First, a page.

learning are good and learners develop useful skills. A high proportion of learners in accredited
courses gain their qualification.
Tutors have high expectations of learners. The well-qualified and experienced tutors understand
the barriers to learning that learners face and give good care and support to help overcome
these. In one functional skills class, for example, the tutor encouraged a learner who had just
passed an external examination to describe how much progress she had made since joining the
class, which acted as a powerful motivation for recent, less confident learners.
In the vast majority of lessons, tutors plan well to meet the needs of individual learners. In
family learning, for example, learners engage in many practical and interesting activities which
give parents and carers good insights into how children learn. The many functional skills
learners preparing to take external assessments in the near future benefit from helpful
examination tips and final revision. In the less successful lessons, theory is not well linked to
real life applications. For example, in a mathematics class about area and perimeter, learners did
not have the opportunity to use their learning in practical activities.
The service uses community-based projects very well to capture interest and promote learning.
In one project, learners, supported by a tutor with authorship experience, have drawn on their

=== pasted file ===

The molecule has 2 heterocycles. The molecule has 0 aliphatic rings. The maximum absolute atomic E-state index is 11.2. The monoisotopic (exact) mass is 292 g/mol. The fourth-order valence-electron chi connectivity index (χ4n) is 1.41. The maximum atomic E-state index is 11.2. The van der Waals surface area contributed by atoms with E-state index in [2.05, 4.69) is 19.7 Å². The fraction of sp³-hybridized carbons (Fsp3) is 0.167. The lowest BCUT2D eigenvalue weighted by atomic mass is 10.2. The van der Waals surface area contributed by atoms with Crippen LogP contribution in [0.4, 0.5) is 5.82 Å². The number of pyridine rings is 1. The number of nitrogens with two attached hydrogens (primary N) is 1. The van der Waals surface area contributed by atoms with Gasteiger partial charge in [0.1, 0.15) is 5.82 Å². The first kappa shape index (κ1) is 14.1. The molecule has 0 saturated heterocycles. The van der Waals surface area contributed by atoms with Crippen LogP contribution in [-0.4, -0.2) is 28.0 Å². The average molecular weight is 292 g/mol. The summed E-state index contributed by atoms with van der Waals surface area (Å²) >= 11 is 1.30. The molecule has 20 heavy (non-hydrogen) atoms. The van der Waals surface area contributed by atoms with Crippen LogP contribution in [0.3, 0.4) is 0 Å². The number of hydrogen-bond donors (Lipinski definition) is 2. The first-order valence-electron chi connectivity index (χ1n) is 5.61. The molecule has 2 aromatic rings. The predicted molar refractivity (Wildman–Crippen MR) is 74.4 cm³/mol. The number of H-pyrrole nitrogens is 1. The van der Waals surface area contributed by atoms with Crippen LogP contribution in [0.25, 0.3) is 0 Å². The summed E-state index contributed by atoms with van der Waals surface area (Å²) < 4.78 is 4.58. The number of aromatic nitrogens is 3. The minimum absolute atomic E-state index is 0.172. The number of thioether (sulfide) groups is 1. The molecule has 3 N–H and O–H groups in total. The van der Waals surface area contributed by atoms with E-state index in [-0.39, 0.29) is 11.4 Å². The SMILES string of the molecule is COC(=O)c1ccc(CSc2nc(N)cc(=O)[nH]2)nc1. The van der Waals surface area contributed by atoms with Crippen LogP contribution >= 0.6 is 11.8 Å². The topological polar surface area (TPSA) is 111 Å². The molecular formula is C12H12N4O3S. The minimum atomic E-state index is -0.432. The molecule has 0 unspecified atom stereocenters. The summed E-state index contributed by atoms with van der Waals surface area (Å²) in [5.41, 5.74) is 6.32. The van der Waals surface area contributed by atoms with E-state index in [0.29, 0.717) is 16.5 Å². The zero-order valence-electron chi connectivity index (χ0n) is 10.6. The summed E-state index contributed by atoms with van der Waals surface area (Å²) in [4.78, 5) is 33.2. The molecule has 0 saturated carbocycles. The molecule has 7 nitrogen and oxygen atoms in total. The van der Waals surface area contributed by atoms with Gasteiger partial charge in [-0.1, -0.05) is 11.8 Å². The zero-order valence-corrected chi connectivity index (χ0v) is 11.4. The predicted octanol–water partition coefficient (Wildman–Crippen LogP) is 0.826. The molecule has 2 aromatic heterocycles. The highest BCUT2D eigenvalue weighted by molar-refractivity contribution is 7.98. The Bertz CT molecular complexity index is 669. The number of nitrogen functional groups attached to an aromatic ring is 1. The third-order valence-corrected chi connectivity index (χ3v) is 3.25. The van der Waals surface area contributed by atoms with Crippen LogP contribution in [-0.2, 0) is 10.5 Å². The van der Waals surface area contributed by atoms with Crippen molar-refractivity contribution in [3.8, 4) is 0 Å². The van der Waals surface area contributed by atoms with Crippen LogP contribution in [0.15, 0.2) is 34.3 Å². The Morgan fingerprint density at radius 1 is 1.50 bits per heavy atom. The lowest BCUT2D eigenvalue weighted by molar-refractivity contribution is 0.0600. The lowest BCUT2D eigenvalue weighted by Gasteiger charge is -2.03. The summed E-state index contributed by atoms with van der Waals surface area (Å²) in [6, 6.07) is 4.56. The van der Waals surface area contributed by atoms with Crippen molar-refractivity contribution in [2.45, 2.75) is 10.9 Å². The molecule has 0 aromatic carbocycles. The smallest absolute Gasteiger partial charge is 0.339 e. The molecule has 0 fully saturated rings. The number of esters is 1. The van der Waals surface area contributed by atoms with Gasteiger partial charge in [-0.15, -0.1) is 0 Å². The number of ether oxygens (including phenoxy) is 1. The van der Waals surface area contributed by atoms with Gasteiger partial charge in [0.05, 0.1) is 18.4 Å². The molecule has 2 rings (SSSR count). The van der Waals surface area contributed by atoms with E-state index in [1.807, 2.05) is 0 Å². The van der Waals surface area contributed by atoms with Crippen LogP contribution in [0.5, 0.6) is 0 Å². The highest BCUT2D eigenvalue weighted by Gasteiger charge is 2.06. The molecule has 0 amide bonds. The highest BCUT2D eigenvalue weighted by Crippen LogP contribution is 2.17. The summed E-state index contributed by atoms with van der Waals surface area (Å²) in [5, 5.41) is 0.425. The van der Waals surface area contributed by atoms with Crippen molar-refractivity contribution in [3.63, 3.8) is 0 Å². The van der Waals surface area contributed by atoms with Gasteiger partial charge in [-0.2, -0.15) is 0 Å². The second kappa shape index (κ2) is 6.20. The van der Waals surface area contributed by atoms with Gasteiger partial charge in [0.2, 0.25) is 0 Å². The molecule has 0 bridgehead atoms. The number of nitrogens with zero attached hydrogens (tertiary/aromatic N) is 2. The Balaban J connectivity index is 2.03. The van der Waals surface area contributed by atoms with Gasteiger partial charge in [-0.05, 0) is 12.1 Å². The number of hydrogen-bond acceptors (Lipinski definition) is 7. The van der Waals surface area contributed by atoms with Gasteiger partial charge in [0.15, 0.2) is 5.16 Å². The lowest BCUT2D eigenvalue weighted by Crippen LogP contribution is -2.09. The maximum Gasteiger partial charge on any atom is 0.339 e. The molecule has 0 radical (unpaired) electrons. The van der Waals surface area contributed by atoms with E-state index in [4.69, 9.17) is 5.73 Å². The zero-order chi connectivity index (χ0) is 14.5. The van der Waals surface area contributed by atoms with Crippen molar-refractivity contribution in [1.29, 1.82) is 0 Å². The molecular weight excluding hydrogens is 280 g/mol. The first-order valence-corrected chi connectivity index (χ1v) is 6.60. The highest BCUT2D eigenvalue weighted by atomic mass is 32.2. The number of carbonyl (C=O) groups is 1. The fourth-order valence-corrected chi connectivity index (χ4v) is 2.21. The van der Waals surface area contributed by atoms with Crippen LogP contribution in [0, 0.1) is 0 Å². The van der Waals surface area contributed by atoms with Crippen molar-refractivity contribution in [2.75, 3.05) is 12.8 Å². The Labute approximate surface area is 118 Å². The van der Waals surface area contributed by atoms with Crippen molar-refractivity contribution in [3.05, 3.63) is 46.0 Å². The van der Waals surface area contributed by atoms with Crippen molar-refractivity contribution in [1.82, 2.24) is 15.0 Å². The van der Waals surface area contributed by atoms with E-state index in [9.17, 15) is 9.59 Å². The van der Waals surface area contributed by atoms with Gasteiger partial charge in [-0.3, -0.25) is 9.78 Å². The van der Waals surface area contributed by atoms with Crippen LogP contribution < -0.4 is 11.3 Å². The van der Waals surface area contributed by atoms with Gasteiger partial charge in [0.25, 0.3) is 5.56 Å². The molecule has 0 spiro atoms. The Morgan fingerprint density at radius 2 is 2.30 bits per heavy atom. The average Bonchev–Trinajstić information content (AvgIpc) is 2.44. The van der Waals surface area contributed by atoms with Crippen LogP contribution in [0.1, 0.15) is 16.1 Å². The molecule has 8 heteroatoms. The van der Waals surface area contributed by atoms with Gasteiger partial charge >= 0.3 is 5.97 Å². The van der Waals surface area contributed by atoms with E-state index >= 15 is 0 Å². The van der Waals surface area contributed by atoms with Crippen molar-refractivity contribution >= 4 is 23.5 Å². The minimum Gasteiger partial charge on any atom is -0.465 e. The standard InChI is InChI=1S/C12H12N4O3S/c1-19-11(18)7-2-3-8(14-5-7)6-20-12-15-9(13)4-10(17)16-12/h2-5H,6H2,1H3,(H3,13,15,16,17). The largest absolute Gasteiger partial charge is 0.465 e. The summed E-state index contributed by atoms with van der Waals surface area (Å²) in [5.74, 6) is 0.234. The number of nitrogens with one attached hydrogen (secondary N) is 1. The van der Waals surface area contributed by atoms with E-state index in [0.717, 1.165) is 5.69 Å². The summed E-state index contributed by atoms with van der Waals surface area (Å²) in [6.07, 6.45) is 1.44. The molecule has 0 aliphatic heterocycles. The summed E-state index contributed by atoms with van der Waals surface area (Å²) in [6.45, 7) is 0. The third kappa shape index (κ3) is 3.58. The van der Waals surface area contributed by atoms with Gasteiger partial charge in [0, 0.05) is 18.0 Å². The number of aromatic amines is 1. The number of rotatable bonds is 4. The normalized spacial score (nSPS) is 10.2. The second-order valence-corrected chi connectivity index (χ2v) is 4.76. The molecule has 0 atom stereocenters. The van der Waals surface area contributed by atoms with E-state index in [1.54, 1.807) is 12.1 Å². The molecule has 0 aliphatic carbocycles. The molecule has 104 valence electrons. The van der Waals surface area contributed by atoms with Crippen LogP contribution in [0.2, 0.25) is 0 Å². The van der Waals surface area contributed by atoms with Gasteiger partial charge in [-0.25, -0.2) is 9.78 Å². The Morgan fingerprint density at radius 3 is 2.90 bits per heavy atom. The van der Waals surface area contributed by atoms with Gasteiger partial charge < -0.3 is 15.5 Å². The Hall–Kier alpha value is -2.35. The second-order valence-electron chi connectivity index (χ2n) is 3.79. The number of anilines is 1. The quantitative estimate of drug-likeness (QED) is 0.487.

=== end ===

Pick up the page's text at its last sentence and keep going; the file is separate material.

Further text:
experiences to produce published work on the pleasure and hazards of drug taking. In an
animal-based project for older learners, learning objectives are set for each learner which are
carefully monitored using written and photographic evidence to support achievement. These
projects also have wider benefits, such as improving self-confidence and reducing social
Learning resources in family learning are good and are used very effectively to capture the
interest of learners. However, in functional skills, although resources for learning are satisfactory
overall, tutors make insufficient use of information technology resources to support existing e-
learning initiatives for independent learning. Where information and learning technology
resources are available, they are used very effectively to assess and track progress, promote
discussion and support individual learning.
Tutors on family learning courses skilfully assess the starting points of learners and identify clear
individualised learning objectives. Progress towards these is monitored and recorded accurately,
motivating learners. However, on the very small number of functional skills courses, tutors do
not assess learners’ starting points clearly enough and their learning objectives are not clear. A